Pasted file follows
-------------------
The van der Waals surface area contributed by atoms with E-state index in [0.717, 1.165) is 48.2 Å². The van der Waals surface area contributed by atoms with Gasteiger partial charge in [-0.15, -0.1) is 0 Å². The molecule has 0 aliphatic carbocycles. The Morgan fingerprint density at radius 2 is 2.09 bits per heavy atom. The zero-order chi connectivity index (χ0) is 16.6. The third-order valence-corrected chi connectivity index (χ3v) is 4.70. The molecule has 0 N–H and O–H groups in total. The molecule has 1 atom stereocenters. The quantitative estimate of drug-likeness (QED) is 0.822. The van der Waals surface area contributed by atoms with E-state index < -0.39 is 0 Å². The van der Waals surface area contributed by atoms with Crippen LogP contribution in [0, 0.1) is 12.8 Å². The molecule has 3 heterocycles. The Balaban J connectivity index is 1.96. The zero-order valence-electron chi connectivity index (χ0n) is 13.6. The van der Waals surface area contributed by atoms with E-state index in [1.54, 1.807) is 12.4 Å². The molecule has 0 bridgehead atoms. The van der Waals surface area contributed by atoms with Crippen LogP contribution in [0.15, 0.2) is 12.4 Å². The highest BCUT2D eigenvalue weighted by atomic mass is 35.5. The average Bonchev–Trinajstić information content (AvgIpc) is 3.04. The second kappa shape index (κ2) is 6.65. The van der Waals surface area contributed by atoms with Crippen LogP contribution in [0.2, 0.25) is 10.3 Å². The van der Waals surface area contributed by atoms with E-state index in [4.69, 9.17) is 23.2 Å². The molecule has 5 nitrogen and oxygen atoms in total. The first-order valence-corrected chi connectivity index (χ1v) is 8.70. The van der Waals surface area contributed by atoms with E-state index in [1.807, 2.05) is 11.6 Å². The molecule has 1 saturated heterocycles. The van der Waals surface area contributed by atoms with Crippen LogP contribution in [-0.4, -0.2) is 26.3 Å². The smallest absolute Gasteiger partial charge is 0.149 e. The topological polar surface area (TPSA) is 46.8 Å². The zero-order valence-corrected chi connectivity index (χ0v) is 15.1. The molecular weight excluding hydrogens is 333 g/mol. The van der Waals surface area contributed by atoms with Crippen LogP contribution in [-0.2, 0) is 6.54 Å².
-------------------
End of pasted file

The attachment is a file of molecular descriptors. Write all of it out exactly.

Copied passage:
The van der Waals surface area contributed by atoms with E-state index in [0.717, 1.165) is 48.2 Å². The van der Waals surface area contributed by atoms with Gasteiger partial charge in [-0.15, -0.1) is 0 Å². The molecule has 0 aliphatic carbocycles. The Morgan fingerprint density at radius 2 is 2.09 bits per heavy atom. The zero-order chi connectivity index (χ0) is 16.6. The third-order valence-corrected chi connectivity index (χ3v) is 4.70. The molecule has 0 N–H and O–H groups in total. The molecule has 1 atom stereocenters. The quantitative estimate of drug-likeness (QED) is 0.822. The van der Waals surface area contributed by atoms with E-state index < -0.39 is 0 Å². The van der Waals surface area contributed by atoms with Crippen LogP contribution in [0, 0.1) is 12.8 Å². The molecule has 3 heterocycles. The Balaban J connectivity index is 1.96. The zero-order valence-electron chi connectivity index (χ0n) is 13.6. The van der Waals surface area contributed by atoms with E-state index in [1.54, 1.807) is 12.4 Å². The molecule has 0 bridgehead atoms. The van der Waals surface area contributed by atoms with Crippen LogP contribution in [0.15, 0.2) is 12.4 Å². The highest BCUT2D eigenvalue weighted by atomic mass is 35.5. The average Bonchev–Trinajstić information content (AvgIpc) is 3.04. The second kappa shape index (κ2) is 6.65. The van der Waals surface area contributed by atoms with Crippen LogP contribution in [0.2, 0.25) is 10.3 Å². The van der Waals surface area contributed by atoms with E-state index in [4.69, 9.17) is 23.2 Å². The molecule has 5 nitrogen and oxygen atoms in total. The first-order valence-corrected chi connectivity index (χ1v) is 8.70. The van der Waals surface area contributed by atoms with E-state index in [1.807, 2.05) is 11.6 Å². The molecule has 1 saturated heterocycles. The van der Waals surface area contributed by atoms with Crippen LogP contribution in [-0.4, -0.2) is 26.3 Å². The smallest absolute Gasteiger partial charge is 0.149 e. The topological polar surface area (TPSA) is 46.8 Å². The zero-order valence-corrected chi connectivity index (χ0v) is 15.1. The molecular weight excluding hydrogens is 333 g/mol. The van der Waals surface area contributed by atoms with Crippen LogP contribution in [-0.2, 0) is 6.54 Å².